Monday, October 09, 2006

It Came from the DVD Shelves! Terror is a Man (1959)

Producer / director Eddie (credited here as “Edgar”) Romero was born in the Philippines in 1924, and is fondly remembered by horror and B-movie buffs for a series of sleazy horror films he produced and often co-directed in the ‘60s and ‘70s. Terror Is a Man was his first such effort. As a neophyte, it’s perhaps natural that Romero cribbed from one of the most famous horror tales set on a remote, verdant island; H. G. Wells’ oft-adapted novel The Island of Dr. Moreau.

Shot in typically atmospheric black and white, and in an era that wasn’t conducive for the gore and tits he was later known for, it’s yet obvious that Romero’s exploitation instincts were already firmly in place. The film thus opens with a William Castle-esque text card. This warns that one scene is so shocking that it will be signaled with a bell—shades of the more famous ‘Horror Horn’ from Chamber of Horrors—and helpfully suggests that “the squeamish and faint-hearted close their eyes” at this juncture.

As usual with the period, the film doesn’t waste much time. The opening shot (under a bad superimposed ‘fog’ effect’) shows a dingy floating towards an island shore. Two men pause from combing the beach, and discover an unconscious man in the boat. They carry him off, but pause first as an ominous animal howl sounds elsewhere on the island.

From there we meet our limited cast. The marooned sailor is one William Fitzgerald, the man who saved him is Dr. Charles Girard. Girald has a statuesque blonde wife, Frances; a violence-prone henchman, Walter; and a few servants, sexy island girl Selene and her young brother Tiago.

Fitzgerald recovers, and of course gradually uncovers the Awful Truth: Girard is conducting surgical and chemical experiments in accelerated evolution. His subject is a panther that years of work have gradually transformed into a quasi-man. However, the beast, unsurprisingly terrified and bewildered by what is happening to it (and, in the best tradition of deranged henchmen, regularly tormented by Walter), periodically escapes and uses its still be-clawed hands to wreak murderous havoc.*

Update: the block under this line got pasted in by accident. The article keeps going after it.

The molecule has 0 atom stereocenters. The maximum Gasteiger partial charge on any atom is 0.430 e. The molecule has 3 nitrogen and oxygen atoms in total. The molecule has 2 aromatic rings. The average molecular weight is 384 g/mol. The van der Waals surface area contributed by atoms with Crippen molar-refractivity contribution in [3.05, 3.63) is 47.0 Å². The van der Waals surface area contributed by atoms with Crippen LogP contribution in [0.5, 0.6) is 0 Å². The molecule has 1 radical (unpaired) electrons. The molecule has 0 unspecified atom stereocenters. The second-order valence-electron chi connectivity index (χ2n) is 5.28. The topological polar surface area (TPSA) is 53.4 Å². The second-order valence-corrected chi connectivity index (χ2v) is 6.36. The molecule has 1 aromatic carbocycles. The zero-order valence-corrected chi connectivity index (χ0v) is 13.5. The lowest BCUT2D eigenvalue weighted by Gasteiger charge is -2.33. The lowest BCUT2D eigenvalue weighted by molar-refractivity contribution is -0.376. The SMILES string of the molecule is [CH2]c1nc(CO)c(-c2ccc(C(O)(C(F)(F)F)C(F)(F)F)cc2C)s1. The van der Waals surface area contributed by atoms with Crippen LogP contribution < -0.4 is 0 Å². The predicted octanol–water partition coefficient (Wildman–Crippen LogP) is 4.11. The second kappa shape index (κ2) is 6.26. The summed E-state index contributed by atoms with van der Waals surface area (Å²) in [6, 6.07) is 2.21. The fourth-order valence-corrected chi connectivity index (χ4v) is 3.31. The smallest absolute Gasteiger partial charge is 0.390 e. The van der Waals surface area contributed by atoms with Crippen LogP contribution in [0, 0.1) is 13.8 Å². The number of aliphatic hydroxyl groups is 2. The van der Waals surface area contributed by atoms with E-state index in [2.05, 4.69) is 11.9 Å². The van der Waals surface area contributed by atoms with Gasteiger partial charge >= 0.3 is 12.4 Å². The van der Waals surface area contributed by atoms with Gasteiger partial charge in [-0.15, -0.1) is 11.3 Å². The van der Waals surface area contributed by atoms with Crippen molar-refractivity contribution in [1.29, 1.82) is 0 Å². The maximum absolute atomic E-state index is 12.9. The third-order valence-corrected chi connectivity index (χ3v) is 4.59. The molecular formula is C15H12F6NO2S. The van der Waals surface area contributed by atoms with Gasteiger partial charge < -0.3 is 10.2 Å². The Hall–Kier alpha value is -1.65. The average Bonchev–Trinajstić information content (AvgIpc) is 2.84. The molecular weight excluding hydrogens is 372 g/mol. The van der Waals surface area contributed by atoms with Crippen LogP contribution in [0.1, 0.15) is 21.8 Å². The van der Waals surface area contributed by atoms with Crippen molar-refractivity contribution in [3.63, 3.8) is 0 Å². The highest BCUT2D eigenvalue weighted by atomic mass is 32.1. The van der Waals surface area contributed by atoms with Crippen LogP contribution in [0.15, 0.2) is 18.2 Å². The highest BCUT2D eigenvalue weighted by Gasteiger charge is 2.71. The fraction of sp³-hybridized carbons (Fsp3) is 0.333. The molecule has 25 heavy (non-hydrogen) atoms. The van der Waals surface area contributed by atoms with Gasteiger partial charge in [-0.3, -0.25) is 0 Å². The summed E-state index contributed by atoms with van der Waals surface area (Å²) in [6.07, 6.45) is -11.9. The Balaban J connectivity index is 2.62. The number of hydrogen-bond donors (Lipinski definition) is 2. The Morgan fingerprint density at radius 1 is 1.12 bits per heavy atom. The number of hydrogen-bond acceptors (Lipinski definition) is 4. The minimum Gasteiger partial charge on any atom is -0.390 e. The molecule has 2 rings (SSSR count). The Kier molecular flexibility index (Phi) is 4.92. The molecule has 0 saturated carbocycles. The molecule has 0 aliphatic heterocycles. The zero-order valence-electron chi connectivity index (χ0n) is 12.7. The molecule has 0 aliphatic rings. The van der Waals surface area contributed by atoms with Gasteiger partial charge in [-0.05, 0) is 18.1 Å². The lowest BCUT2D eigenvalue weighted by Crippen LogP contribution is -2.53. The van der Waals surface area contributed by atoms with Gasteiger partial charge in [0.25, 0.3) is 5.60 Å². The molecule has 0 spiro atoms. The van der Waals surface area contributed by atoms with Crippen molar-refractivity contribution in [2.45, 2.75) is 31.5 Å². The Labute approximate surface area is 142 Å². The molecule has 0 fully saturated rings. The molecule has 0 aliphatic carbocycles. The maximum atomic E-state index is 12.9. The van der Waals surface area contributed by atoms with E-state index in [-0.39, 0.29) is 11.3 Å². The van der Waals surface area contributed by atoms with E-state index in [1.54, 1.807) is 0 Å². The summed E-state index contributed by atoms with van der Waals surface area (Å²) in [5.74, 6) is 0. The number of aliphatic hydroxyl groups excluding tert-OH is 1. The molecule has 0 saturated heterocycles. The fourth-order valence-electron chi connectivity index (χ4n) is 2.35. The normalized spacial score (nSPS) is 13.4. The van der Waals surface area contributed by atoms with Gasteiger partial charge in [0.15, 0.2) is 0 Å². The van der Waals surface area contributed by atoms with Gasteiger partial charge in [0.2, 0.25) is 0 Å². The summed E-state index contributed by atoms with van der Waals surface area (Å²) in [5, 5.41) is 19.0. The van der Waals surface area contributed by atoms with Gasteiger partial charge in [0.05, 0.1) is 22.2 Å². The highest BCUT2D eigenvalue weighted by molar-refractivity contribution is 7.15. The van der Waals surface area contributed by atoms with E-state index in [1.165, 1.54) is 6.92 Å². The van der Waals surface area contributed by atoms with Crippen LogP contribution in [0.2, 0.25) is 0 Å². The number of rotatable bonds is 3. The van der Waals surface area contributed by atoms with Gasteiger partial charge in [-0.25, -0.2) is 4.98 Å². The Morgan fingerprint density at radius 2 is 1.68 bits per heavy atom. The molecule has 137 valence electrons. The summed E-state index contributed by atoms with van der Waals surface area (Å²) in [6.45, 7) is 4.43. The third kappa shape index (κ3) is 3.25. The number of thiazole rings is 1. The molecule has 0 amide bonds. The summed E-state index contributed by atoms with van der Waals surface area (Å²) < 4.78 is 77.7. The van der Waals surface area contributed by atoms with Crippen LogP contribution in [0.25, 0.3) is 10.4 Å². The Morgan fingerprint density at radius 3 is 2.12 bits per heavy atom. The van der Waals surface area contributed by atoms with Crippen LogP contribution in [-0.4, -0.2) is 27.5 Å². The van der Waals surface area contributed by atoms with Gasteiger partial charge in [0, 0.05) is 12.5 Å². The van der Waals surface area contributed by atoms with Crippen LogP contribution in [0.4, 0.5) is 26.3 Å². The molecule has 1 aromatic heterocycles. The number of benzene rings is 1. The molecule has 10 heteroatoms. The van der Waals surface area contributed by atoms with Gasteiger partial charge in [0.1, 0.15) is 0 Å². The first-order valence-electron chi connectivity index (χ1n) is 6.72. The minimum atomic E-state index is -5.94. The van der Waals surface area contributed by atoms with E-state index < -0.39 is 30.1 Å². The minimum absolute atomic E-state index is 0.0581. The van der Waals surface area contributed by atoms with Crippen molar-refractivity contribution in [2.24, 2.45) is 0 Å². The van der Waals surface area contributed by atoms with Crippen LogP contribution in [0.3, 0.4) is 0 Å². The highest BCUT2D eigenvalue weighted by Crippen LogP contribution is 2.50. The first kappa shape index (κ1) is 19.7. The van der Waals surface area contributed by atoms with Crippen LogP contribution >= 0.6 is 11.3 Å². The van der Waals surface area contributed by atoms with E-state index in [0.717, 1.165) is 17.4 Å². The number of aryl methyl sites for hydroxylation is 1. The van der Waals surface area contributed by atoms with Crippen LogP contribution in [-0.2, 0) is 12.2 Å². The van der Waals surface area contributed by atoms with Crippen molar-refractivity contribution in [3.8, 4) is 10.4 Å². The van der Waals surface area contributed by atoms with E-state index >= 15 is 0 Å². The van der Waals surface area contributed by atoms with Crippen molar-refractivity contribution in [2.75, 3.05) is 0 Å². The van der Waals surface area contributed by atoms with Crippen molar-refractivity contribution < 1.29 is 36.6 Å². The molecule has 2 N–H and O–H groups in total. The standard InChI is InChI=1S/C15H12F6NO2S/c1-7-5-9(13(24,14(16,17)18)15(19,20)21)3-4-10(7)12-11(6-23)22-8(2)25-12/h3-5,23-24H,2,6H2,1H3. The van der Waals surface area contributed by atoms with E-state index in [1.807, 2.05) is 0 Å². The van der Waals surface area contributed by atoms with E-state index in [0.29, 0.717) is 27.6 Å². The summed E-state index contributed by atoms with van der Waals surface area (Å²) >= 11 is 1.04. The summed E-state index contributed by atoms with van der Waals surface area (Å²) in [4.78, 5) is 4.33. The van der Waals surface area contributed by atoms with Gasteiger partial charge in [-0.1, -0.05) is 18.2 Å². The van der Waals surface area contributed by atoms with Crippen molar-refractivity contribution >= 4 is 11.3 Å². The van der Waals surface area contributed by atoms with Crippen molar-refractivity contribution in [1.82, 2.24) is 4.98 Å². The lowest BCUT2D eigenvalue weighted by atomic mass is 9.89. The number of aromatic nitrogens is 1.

[*The make-up is minimal, and the film is smart enough to swath the creature in mummy-like bandages in order to disguise this. Even so, one evident marker of the beast’s origin, along with the clawed hands and cat-like whiskers pushing out from its bandaged face, are a pair of pointy little cat ears. Had Gerard made a cat-woman instead of a cat-man, and kept not only the ears but the tail, he presumably could have gotten himself a lot more funding, from Japan if nowhere else.]

Terror is a Man (the title refers more to Girard, presumably, than his piteous if murderous creation) is a quite good example of how solid execution is more important than a novel concept or characters. The dialogue is consistently efficient and interesting, which is especially helpful in that the movie can be a bit talky in-between the monster bits.

Meanwhile, a cast of talented actors (ah, the days in which the casts of horror movies were made up of, you know, adults), along with a script that ably limns the characters, avoids plaguing us with what could easily have been a tiresome parade of the usual stereotypes; the mad scientist, his neglected, frightened but sympathetic (to the ‘monster’) wife, the stolid hero, etc.

One element that clearly marks this as one of Romero’s films is the air of open sensuality. Westerners, especially sailors, have for centuries been enraptured by island populations of handsome people who were quite casual about sex. This sexuality marks Romero’s oeuvre, with naturally greater explicitness as the years went on. Even here, however, Selene is portrayed as Walter’s mistress with a frankness that is a little surprising, given the production date.

Moreover, Frances’ wishes to get off the island are motivated not only her fear, but by the lack of attentions she’s been getting from her work-obsessed husband. Fitzgerald, naturally, is instantly smitten with her, and (again for the time) is surprisingly quick to make a clearly sexual move on her. “I’m not lonely,” she replies, rebuking his overtures. “I’m frightened.”

However, we know that this is not entirely true, given an earlier scene where she—unknowingly watched by the then at-large monster—writhes alone in her bed in erotic frustration. Later, though, after spurning his advances, she watches Selene go off with Walter one night, whereupon she finally breaks down and seeks out Fitzgerald for a little release.

The end of the film is especially interesting. (SPOILERS!)

The monster, badly wounded, is aided by Tiago (which is kind of weird, given events, although it plays into the idea of the creature as an innocent victim.) The kid apparently—I’m not sure why this isn’t directly shown, perhaps they shot it and the film didn’t come out—ships the seemingly dying beast out in the small boat the similarly incapacitated Fitzgerald arrived in. It’s a nicely bookend to the beginning of the film.

However, assuming Romero was already thinking in terms of sequels, this climax also calls to mind his later Beast of Blood, the second of two films centered on the creature who became known as the Chlorophyll Monster. The Monster is apparently destroyed at the end of his first outing, but the sequel begins with the creature springing from a lifeboat and gruesomely slaughtering the crew of a freighter. It certainly seems possible that Romero was already thinking of a sequence like that with the end of this movie, and merely filed it away until he had a chance to use it.